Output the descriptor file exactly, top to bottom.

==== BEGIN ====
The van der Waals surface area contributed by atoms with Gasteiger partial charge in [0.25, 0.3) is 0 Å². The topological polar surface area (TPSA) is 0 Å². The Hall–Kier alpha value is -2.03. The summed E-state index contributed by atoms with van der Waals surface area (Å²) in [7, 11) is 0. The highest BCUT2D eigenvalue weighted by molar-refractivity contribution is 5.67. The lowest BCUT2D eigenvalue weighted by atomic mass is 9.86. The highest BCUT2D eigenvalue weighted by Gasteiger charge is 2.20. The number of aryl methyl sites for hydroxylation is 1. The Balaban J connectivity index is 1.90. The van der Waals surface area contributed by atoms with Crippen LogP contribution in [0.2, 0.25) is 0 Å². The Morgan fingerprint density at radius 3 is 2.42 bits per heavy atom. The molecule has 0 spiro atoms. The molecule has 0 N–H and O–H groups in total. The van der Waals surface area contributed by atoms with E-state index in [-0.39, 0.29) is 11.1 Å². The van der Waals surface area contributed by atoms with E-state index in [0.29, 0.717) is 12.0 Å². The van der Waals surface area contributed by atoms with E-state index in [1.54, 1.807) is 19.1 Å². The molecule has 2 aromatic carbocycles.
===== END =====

The van der Waals surface area contributed by atoms with Gasteiger partial charge in [0.25, 0.3) is 0 Å². The topological polar surface area (TPSA) is 0 Å². The Hall–Kier alpha value is -2.03. The summed E-state index contributed by atoms with van der Waals surface area (Å²) in [7, 11) is 0. The highest BCUT2D eigenvalue weighted by molar-refractivity contribution is 5.67. The lowest BCUT2D eigenvalue weighted by atomic mass is 9.86. The highest BCUT2D eigenvalue weighted by Gasteiger charge is 2.20. The number of aryl methyl sites for hydroxylation is 1. The Balaban J connectivity index is 1.90. The van der Waals surface area contributed by atoms with Crippen LogP contribution in [0.2, 0.25) is 0 Å². The Morgan fingerprint density at radius 3 is 2.42 bits per heavy atom. The molecule has 0 spiro atoms. The molecule has 0 N–H and O–H groups in total. The van der Waals surface area contributed by atoms with E-state index in [-0.39, 0.29) is 11.1 Å². The van der Waals surface area contributed by atoms with E-state index in [0.29, 0.717) is 12.0 Å². The van der Waals surface area contributed by atoms with E-state index in [1.54, 1.807) is 19.1 Å². The molecule has 2 aromatic carbocycles.